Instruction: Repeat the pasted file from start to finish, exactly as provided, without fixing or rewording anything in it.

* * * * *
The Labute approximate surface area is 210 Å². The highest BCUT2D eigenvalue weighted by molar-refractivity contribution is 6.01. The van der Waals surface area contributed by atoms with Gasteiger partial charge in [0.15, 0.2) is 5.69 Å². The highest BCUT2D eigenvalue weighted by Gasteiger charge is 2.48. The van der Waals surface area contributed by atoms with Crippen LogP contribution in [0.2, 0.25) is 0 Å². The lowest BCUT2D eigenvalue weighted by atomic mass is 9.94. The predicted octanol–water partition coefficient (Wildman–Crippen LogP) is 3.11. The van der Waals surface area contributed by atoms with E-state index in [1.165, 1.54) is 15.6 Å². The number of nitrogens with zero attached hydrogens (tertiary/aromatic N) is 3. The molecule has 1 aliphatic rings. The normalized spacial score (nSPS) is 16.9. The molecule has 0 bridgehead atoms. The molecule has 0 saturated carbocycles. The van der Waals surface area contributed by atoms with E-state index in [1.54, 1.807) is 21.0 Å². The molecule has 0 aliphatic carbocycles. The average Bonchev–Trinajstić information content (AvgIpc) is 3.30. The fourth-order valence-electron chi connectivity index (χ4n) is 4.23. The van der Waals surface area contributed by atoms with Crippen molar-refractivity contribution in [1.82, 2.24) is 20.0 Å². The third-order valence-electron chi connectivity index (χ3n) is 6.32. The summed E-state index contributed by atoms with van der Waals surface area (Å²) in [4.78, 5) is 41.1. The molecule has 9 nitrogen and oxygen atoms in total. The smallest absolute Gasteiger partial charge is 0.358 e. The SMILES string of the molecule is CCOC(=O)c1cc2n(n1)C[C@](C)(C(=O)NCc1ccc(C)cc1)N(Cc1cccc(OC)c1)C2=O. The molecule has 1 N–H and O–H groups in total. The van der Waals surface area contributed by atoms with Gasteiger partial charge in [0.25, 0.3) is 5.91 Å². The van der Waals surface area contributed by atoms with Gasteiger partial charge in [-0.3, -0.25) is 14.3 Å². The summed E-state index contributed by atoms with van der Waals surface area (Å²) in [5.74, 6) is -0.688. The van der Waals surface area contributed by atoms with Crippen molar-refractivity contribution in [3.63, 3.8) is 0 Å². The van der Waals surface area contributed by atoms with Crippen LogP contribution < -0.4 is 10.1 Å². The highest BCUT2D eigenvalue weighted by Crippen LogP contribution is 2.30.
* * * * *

The Labute approximate surface area is 210 Å². The highest BCUT2D eigenvalue weighted by molar-refractivity contribution is 6.01. The van der Waals surface area contributed by atoms with Gasteiger partial charge in [0.15, 0.2) is 5.69 Å². The highest BCUT2D eigenvalue weighted by Gasteiger charge is 2.48. The van der Waals surface area contributed by atoms with Crippen LogP contribution in [0.2, 0.25) is 0 Å². The lowest BCUT2D eigenvalue weighted by atomic mass is 9.94. The predicted octanol–water partition coefficient (Wildman–Crippen LogP) is 3.11. The van der Waals surface area contributed by atoms with E-state index in [1.165, 1.54) is 15.6 Å². The number of nitrogens with zero attached hydrogens (tertiary/aromatic N) is 3. The molecule has 1 aliphatic rings. The normalized spacial score (nSPS) is 16.9. The molecule has 0 bridgehead atoms. The molecule has 0 saturated carbocycles. The van der Waals surface area contributed by atoms with E-state index in [1.54, 1.807) is 21.0 Å². The molecule has 0 aliphatic carbocycles. The average Bonchev–Trinajstić information content (AvgIpc) is 3.30. The fourth-order valence-electron chi connectivity index (χ4n) is 4.23. The van der Waals surface area contributed by atoms with Crippen molar-refractivity contribution in [1.82, 2.24) is 20.0 Å². The third-order valence-electron chi connectivity index (χ3n) is 6.32. The summed E-state index contributed by atoms with van der Waals surface area (Å²) in [4.78, 5) is 41.1. The molecule has 9 nitrogen and oxygen atoms in total. The smallest absolute Gasteiger partial charge is 0.358 e. The SMILES string of the molecule is CCOC(=O)c1cc2n(n1)C[C@](C)(C(=O)NCc1ccc(C)cc1)N(Cc1cccc(OC)c1)C2=O. The molecule has 1 N–H and O–H groups in total. The van der Waals surface area contributed by atoms with Gasteiger partial charge in [0.25, 0.3) is 5.91 Å². The van der Waals surface area contributed by atoms with Gasteiger partial charge in [-0.3, -0.25) is 14.3 Å². The summed E-state index contributed by atoms with van der Waals surface area (Å²) in [5.74, 6) is -0.688. The van der Waals surface area contributed by atoms with Crippen molar-refractivity contribution in [3.63, 3.8) is 0 Å². The van der Waals surface area contributed by atoms with Crippen LogP contribution < -0.4 is 10.1 Å². The highest BCUT2D eigenvalue weighted by Crippen LogP contribution is 2.30.